Revisiting Final Fantasy V (Part 1)

It’s that time of the year again when I get an itch to go back through my old game library and pull something out to play.  My catalogue’s mostly old Squaresoft games, and I was fully immersed in the RPG bandwagon during the ’90s and ’00s, so these replays tend to be pretty long and drawn out.  In the past I’ve done series on Final Fantasy VII, Final Fantasy Tactics, and Chrono Cross with smaller sets looking at less time intensive games like Chrono Trigger and Breath of Fire III.  The thing these games all have in common is they’re games that I had a special fascination with in my childhood, and which I played through multiple times before.  The game I’ve picked for this round is a little different.

Final Fantasy V has the distinction of being the Final Fantasy game that didn’t get localized originally because the developers thought it would be too difficult for Western players to understand the game’s job system (yeah, seriously).  For years the only way to play Final Fantasy V in the West was by way of a fan translation played on an emulator.  Sometime in the early ’00s, Squaresoft realized that people who grew up playing Final Fantasy games would be willing to pay for updated versions of the same games on more current consoles, so they started releasing “remastered” versions of their back catalog on the Playstation One.  This series included the original Final Fantasy and Final Fantasy II collected as Final Fantasy Origins with an updated combat system and 16-bit style retexturing of the games.  There was also Final Fantasy Chronicles, which included Final Fantasy IV (previously released in the West as II) and Chrono Trigger with a few extras included like FMV movies and bestiaries, and the first collection that started the trend, Final Fantasy Anthology, which had Final Fantasy V and Final Fantasy VI.

Anthology was the first official western release of Final Fantasy V, and it didn’t come with any extras the way Final Fantasy VI did; it was just a port of the original Super Famicom game with a brand new translation.  I bought Anthology because I wanted to replay Final Fantasy VI (unfortunately, it’s a pretty bad port of the game, with absurdly long load times just to open up the menu screen), but I got into playing Final Fantasy V in college because it was a gap in my knowledge of the series.  I never finished the game then, mostly because it was pretty grindy and because I lost interest in the story somewhere in the middle.  I don’t have a strong nostalgic attachment to this game the way I do to others that I’ve replayed in the last couple years.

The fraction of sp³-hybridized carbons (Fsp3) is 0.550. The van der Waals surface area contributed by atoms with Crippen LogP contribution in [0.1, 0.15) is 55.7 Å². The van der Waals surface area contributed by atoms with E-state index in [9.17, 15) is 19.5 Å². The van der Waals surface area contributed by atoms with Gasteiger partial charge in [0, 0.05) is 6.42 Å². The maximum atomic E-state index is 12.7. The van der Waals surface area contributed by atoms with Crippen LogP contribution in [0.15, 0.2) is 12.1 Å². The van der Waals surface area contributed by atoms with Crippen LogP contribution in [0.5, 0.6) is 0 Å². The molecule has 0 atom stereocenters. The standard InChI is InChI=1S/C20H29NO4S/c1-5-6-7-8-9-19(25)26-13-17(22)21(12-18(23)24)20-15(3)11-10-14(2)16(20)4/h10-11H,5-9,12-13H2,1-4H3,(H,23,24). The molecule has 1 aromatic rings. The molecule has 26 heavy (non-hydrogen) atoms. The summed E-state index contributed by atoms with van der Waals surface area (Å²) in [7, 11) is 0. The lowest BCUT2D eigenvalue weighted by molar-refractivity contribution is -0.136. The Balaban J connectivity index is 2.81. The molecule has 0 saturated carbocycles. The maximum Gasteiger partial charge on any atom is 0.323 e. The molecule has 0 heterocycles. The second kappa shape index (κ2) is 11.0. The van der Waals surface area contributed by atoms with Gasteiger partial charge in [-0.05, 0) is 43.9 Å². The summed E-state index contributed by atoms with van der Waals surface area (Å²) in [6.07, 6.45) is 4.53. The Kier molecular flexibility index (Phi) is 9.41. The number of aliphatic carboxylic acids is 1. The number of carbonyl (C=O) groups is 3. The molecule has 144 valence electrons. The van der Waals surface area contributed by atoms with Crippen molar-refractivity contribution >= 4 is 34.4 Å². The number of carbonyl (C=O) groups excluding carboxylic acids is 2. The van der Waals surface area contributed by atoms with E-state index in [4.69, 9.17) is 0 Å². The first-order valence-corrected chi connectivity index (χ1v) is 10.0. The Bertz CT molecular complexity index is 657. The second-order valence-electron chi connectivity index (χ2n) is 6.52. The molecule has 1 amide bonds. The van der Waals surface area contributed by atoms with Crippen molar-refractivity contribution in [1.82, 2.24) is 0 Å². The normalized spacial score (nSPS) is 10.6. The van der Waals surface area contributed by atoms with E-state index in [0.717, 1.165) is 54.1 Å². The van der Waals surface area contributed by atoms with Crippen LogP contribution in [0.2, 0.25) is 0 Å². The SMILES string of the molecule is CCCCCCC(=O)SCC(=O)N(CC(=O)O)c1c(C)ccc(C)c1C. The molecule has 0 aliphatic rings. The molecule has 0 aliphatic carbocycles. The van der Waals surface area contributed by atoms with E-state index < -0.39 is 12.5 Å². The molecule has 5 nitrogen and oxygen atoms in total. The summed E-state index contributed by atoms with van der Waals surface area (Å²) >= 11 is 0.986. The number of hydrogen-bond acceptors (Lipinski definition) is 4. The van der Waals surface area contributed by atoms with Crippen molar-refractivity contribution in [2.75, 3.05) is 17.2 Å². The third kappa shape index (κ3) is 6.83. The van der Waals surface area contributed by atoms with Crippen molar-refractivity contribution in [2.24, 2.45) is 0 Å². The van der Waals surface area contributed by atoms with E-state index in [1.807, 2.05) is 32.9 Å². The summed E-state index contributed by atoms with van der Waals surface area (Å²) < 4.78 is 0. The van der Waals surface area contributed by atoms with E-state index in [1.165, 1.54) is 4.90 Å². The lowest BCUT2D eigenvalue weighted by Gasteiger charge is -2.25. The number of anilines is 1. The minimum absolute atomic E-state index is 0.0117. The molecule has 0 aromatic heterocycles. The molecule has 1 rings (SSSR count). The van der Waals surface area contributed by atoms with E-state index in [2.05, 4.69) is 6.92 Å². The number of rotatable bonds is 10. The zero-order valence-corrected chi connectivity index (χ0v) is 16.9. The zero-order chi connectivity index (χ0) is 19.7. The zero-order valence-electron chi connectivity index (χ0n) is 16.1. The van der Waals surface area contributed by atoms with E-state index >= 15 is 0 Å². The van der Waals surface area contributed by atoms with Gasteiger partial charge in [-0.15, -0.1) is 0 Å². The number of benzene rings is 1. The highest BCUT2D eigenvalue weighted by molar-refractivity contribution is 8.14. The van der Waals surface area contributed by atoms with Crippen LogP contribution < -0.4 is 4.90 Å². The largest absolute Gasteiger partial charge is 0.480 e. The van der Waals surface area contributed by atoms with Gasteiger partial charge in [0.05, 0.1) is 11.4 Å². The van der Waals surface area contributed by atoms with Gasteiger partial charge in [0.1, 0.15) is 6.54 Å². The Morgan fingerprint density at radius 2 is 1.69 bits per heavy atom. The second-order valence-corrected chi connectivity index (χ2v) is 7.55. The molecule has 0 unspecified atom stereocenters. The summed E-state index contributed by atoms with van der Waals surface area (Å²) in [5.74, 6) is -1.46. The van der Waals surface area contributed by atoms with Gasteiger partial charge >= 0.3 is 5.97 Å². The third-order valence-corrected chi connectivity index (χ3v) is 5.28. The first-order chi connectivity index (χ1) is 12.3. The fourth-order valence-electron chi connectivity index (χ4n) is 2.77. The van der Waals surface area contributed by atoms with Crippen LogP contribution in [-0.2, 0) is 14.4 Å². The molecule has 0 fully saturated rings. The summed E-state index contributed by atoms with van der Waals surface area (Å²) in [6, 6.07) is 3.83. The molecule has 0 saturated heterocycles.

Final Fantasy V logo. (Image credit: Final Fantasy Wiki)

So, let’s get into it and see if I can finish the game this time.

Final Fantasy V focuses on a group of four heroes who are destined to try to save the world in the wake of the destruction of the four elemental Crystals.  They meet shortly after a big meteor falls from the sky and they all find themselves drawn towards the Wind Shrine.  The four heroes are Bartz, a lone wanderer who’s traveling the world according to his parents’ last wishes; Reina, the princess of the kingdom of Tycoon, who’s trying to find out what happened to her father after he went by himself to the Wind Shrine; Galuf, an old man who appeared near the meteor crash site without any memory of his past; and Farris, a pirate captain who agrees to help the others reach the Wind Shrine after spying a pendant that Reina has.

The four heroes reach the top of the Wind Shrine just in time to see the Wind Crystal shatter, and to see an apparition of Reina’s father explain that they need to find and protect the other elemental Crystals.  The implication is that if all the Crystals break, then the world will die; the Wind Crystal’s destruction is marked with the cessation of all winds, making travel by ship extremely difficult.  Only Farris’s ship is capable of travel at this point, since it’s pulled by a giant sea monster named Hydra.  From the Wind Shrine, the heroes go to the coast town of Tule to get the key to the gate to the canal that connects the inner and outer seas.  On their way through the canal, the ship gets attacked by a monster in a whirlpool, separating the heroes from Hydra and leaving them stranded in a haunted ship graveyard.

All that happens in the first hour of playtime.

The storytelling in this game is (obviously) relatively barebones in comparison to later RPGs.  Most characters have only a roughly sketched personality, and large portions of the narrative are left for the player to fill in.  Because I’m playing the PS port of the game, I’m working from a very specific (and much maligned) translation.  Being on a Playstation disc meant that there was a lot more space for the game’s script, but that extra breathing room isn’t always put to very good use.  Since this was the first time Final Fantasy V was ported to the West, and it was on a system with much more lax censorship, many of the sex jokes and bits of crude language are preserved (Galuf at one point says Bartz is full of crap because he doesn’t want to admit he “has the hots” for Reina and uses the exclamation “for chrissakes [sic]”) presumably because the localization team figured there needed to be something edgy in an old game from 1992.  Besides that, there’s also the matter of Faris’s dialect, which is a persistent pirate snarl throughout the entire game; it’s not a good choice.  Besides all of that, there will also be some discrepancy with names; later official translations romanize certain character names in different ways (particularly Reina, who’s name is more often romanized as Lenna).

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